Much though we’ve enjoyed our interactions with people along the way, and are acutely aware of the privileges that being foreign and white can bring, we’re are though weary of standing out in the street and of being an outsider, and crave the anonymity of London. In the countries we’ve been, from Russia onwards, we’ve faced constant attention and been asked the same questions over and over again (what’s your name, where are you from, are you married, why don’t you have children...). There seems at times to be a perception too that foreigners are public property, so we’ve been poked and prodded and had our belongings picked over repeatedly. For some people too our mere presence was evidence of our (relative) extreme wealth, and so unsurprisingly we were asked frequently about how much money we had and whether we could give people some, and were expected to pay inflated prices for everything. And while we know that most people were simply being friendly and curious, at times we found it awkward or tiresome, and never found an entirely satisfactory way of dealing with the question of money, either to ourselves or to people we’ve met.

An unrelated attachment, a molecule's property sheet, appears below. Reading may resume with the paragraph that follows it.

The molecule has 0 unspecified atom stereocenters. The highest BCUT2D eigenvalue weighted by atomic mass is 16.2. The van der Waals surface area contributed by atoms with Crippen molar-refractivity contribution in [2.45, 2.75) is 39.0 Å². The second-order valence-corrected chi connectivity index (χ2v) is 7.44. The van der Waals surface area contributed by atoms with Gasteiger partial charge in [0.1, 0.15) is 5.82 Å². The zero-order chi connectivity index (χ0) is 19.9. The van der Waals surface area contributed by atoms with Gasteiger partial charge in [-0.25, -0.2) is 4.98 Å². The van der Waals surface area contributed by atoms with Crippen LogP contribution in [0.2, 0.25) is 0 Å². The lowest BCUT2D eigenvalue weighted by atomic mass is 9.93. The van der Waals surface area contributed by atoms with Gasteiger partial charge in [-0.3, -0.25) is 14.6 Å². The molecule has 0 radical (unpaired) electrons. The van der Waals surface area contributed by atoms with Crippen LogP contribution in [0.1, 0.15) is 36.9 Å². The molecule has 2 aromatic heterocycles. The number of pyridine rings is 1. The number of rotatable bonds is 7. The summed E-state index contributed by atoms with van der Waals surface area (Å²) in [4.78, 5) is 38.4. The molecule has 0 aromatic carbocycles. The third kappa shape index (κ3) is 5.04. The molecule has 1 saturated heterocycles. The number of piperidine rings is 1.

Spending time outside the UK we’ve also been forced to re-evaluate life at home and have become aware of quite how privileged life in the UK is in so many ways. It’s not just a question of having enough money not to worry about feeding or housing ourselves and to enjoy our leisure time, but about all the infrastructure we take for granted but that so many people in the countries we’ve visited do not have access to, like running water, reliable electricity, heating, refuse collection, and generally good roads and public transport. Having witnessed the environmental and social impact that an absence of planning legislation is having on countries like Nepal and China we’ve also become firm defendants of our own much maligned planning system. And travelling largely in countries ruled by fairly autocratic or repressive regimes has made us acutely aware of the freedoms we take for granted at home: the generally high standard (phone hacking aside) of an independent media; freedom of speech and opportunities to challenge authority through elections, demonstrations or strikes; that we don’t fear of the police, and don’t face corruption or open discrimination of ethnic and other minority groups.